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  2. Buddha and Jesus Christ are often portrayed in a similar manner, with flowing robes, serene, contemplative expression and hand poised to give blessing.

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  3. Be your own Buddha. No need for prayers anymore.
    Posted by Ad van Riel

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  4. Art greetings art ..... especially in India has its own characteristics and traditions in contemporary art related to each other from time to time ..... The Buddhist objects never disappear with age continues to be a symbol of the world as an art medium ..... is universal. For my friends congratulate Vesak day ... may all be happy and peaceful .......... good work.
    Posted by Hwie Janto on Linkedin Group: ART Professionals Worldwide in response to IAnD's discussion thread: Is mythology and art truly a theory of convenience?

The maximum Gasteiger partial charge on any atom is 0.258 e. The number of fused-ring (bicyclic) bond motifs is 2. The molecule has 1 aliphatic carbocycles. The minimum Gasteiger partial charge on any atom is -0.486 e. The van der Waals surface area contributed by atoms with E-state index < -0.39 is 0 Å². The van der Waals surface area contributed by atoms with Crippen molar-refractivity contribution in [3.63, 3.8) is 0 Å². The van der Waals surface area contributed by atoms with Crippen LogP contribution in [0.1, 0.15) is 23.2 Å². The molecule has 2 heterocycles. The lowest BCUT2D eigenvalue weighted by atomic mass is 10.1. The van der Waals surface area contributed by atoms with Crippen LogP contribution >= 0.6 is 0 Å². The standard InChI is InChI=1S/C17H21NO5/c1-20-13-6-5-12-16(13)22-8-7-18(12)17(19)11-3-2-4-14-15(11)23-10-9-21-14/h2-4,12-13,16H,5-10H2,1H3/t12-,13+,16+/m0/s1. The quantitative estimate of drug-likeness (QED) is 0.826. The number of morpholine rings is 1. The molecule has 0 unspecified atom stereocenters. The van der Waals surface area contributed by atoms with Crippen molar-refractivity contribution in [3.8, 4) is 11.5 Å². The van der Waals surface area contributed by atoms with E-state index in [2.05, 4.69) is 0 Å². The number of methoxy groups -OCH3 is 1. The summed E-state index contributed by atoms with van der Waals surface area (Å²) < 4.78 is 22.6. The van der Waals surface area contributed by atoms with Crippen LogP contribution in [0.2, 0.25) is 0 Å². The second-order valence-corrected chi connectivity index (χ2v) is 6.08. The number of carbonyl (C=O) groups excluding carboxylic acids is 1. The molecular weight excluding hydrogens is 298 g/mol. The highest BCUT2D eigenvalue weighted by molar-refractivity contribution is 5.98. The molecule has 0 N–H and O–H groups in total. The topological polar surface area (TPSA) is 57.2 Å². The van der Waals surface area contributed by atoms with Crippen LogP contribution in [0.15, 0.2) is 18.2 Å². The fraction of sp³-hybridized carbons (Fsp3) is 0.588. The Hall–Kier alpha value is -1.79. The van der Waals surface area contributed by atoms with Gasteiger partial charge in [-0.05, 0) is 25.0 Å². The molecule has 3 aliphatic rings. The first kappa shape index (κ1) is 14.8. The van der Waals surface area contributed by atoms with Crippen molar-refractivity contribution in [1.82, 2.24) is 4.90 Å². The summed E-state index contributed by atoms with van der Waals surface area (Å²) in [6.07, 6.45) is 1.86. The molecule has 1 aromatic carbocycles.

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  5. Art is prayer.
    Posted by Bill Buchman

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  6. To answer to the question is a resounding,No. And to be metaphysical however this is my understanding it is claer and simple truth, no doctrine , idoms, just the wide awake awreness of the actuality of our condition as Human Beings.

    Because when I feel therefore i pray
    i breathe therefore i pray
    i think therefore i pray in all i do is a pray because
    as such one is a pray there is no separtion.
    The mere fact i experence life while in this body is evidence of that observable truth.
    I am alive as a result of the interaction of the physical and spirit which is the prayer of the spirit. The spirit is manifested into the body giving birth to my brain and such as it maybe my body.